Things are a lot easier with the euro now I guess. How do you generally juggle prices around the world?

As a US company, I think you have to pick a dollar number and stick with it for a while, whatever it is. The local prices in other countries might vary with the exchange rate, but you can’t start changing your prices all the time to deal with that.


So you were working in other parts of the menswear industry - when did you start for Alden?

About 15 years ago. I had got to know the owner of Alden (it’s a private company) because I was working for Bass in Europe and Alden was looking to share some warehouse space with us.

When they lost someone on the sale side, one of us got in contact with the other, and I ended up joining Alden.

How has the company grown in that time?

There are no public numbers, but as an example, we’ve grown from one customer in the UK to seven in that time, which is a lot for us. And I’m sure the factory personnel has grown by at least 10%.

Interestingly, Alden has always been very strong internationally, but in the last 10 or 15 years we’ve become really strong in America. I’m not sure how that works, but it’s been a big part of our growth.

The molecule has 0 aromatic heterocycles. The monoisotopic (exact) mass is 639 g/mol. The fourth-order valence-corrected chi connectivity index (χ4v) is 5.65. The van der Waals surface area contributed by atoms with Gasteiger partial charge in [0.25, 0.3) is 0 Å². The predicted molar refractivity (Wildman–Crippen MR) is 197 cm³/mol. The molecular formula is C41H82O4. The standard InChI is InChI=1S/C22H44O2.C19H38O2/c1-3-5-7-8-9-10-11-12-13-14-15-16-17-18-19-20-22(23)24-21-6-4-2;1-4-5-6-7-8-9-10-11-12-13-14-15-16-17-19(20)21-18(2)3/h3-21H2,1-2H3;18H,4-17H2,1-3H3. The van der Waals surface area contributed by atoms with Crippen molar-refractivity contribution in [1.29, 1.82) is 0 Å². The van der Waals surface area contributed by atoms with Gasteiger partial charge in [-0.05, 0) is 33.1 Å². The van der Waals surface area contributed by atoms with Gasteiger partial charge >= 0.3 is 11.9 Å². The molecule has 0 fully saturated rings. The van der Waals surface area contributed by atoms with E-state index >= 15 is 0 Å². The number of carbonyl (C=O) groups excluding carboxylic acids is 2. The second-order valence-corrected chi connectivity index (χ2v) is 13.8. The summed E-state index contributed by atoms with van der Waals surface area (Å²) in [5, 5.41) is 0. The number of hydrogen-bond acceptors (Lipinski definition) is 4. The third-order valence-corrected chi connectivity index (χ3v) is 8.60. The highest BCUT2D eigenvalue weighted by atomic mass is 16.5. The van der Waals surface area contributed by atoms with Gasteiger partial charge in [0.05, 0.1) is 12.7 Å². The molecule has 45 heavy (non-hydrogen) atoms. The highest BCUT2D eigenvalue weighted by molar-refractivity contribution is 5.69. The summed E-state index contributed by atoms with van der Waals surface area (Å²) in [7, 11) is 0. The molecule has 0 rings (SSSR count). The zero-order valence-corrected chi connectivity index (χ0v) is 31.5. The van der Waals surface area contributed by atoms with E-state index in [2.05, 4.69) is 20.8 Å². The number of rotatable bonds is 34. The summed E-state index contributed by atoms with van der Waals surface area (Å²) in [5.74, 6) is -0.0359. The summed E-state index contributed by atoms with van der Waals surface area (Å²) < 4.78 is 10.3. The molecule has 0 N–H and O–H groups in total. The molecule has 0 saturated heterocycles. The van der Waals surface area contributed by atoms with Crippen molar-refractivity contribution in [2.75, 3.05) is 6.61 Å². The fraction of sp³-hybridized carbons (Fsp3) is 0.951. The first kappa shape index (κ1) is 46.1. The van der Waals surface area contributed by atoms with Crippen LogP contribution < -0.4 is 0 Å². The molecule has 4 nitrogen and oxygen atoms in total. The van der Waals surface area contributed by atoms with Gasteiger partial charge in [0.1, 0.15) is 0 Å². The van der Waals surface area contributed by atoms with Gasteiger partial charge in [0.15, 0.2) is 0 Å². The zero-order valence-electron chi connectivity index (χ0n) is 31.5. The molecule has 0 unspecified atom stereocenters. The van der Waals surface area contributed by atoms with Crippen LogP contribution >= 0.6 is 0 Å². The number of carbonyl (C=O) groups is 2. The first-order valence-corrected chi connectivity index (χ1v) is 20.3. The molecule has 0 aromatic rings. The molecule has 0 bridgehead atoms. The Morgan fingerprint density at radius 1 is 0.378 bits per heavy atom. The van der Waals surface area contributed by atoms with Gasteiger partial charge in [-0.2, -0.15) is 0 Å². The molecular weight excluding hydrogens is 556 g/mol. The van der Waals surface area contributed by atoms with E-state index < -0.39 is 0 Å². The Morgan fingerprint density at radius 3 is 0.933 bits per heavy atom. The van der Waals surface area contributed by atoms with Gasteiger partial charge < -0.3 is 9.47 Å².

Do you think that’s been driven by fashions around heritage, craft and vintage clothing?

Perhaps. People talk about men today buying not what their father bought, but what their grandfather bought. Maybe there’s something to that.

I try to shy away from discussions of heritage though, because it sounds so fashionable. Alden certainly has heritage - they’ve been making shoes in the same way, with real people stitching real leather, since 1884. But it's not what I want to focus on.


Why don't you like talking about the heritage?